Developer Must Clean and Reopen Garbage-Strewn Public Space, City Says
KIPS BAY — A developer shut down a public park and used it as a garbage dump while renovating an adjacent luxury apartment building — and now the Parks Department is calling for the space to be reopened, officials said.
Joseph Slifka Park, an open space with a playground and basketball courts at 34th Street and First Avenue, has been closed for more than a year even though it's required to stay open as part of an agreement between the city and the property's owner, UDR Rivergate LLC, according to Parks Department spokesman Philip Abramson.
"They have a Restrictive Declaration with the City of New York which states that the property is required to be kept open to the public," Abramson said of UDR Rivergate, which also owns the adjacent 706-unit Rivergate apartment tower.
“As the site remains closed and the building restoration work on the adjacent building that necessitated the closure appears to be complete," Abramson continued. "NYC Parks has reached out to the owner to ensure that it is reopened to the public."
The Parks Department wrote a letter to UDR Rivergate on April 2 asking the owner to make good on its promise to reopen the park after completing the facade work that had forced the park to close in the first place, according to the letter.
The developer had promised to complete facade work by August 2013, and no later than December 2013, but the park remained closed months later, the Parks Department said in the letter.
The agency had not received a response from Rivergate as of Monday, according to a spokeswoman for the Parks Department.
Nearby residents say they've grown fed up after months of watching the formerly vibrant 23,700-square-foot space — which also contains a brick track and a shaded seating area — sit unused and become littered with trash bins, garbage bags and construction debris, including piles of wood, metal and plastic.
“There’s no reason why the park is still closed off from the public,” said Eric Goldberg, 40, who lives in Waterside Plaza. “They use it as a private garbage dump while they renovate the building. I just don’t understand why it hasn’t been brought back online.”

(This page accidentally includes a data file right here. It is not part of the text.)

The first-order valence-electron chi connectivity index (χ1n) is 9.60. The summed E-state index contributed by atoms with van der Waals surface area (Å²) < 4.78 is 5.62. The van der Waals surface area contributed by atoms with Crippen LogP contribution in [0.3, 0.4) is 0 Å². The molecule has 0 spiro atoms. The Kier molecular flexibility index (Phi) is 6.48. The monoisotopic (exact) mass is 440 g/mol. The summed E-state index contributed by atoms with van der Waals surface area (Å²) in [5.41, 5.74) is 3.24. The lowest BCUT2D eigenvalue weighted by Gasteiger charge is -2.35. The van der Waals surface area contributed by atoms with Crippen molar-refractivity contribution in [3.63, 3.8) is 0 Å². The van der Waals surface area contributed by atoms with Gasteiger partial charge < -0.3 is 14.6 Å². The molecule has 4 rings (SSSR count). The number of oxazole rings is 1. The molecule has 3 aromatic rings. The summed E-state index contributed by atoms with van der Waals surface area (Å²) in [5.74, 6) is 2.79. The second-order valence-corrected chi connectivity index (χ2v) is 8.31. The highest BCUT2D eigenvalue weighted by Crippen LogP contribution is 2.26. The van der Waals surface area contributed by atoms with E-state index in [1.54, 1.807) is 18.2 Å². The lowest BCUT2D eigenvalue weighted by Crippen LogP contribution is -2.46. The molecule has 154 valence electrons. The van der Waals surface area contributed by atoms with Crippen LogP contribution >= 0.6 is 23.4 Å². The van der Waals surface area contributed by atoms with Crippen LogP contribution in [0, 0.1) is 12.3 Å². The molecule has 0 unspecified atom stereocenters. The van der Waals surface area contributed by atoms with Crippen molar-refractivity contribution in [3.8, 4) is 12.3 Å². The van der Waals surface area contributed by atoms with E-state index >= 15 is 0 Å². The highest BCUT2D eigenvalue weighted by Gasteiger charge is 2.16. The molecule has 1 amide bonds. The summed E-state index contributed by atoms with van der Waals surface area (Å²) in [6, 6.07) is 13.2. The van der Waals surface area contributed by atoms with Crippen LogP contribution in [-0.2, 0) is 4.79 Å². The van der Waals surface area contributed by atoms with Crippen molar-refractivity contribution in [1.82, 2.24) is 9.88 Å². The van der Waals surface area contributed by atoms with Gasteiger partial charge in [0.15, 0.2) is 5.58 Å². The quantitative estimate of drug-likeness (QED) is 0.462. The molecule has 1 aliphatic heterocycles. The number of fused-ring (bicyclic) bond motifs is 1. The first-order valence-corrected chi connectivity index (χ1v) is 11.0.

The City Planning Department referred questions to the Department of Buildings, the agency in charge of enforcing rules for privately owned public spaces. The DOB did not respond to requests for comment.
Rivergate did not respond to a request for comment.
UDR Rivergate bought both the apartment tower and the adjacent park for about $443 million in 2011, property records show. The company began renovating the apartments in 2012, spending nearly $8 million on facade repairs, interior renovations and plumbing work, according to city records,
"Rivergate is going through a transformation," the developer wrote on Rivergate's website. "We are in the midst of a major renovation, complete with new plank flooring, stainless-steel appliances, granite countertops, and new windows with custom roller shades."
Rents at Rivergate range from $2,650 per month for a studio to $8,795 per month for a newly renovated two-bedroom with a terrace and outdoor grills, according to listings on StreetEasy.
A construction worker with Paramount Services Inc. who has been working on the renovations for the past eight months said the contractors have "been using [Joseph Slifka Park] to store garbage" throughout the job.
Even though the park is closed, Rivergate's website still lists the playground as an amenity for building residents.
Joseph Slifka Park opened in 1985, the same year as the Rivergate tower. The building's original developers were able to build an extra 41,000 square feet in return for creating the public park, according to a report by The New York World.
The park originally featured an ice skating rink, but the rink was closed in 1996, and a fitness area and several chess tables were removed then as well, according to a joint project report by the Municipal Art Society of New York and Advocates for Privately-Owned Public Spaces.
Rivergate residents say they have grown frustrated over the past year because they have not received a timeline for when the park will reopen.
“It’s usually a nice park," said 31-year-old Rivergate resident Max Lugavere. "People used to sit there and eat lunch, and kids liked to play on the hoops.”
“If it’s here, it should be opened," he added, "or else it’s just this dead weight."
Editors Note: An earlier version of this story misstated the timing of when the Parks Department contacted the owner of Rivergate about the closed park. The Parks Department contacted Rivergate on April 2, before DNAinfo reached out to the agency regarding the park's closure.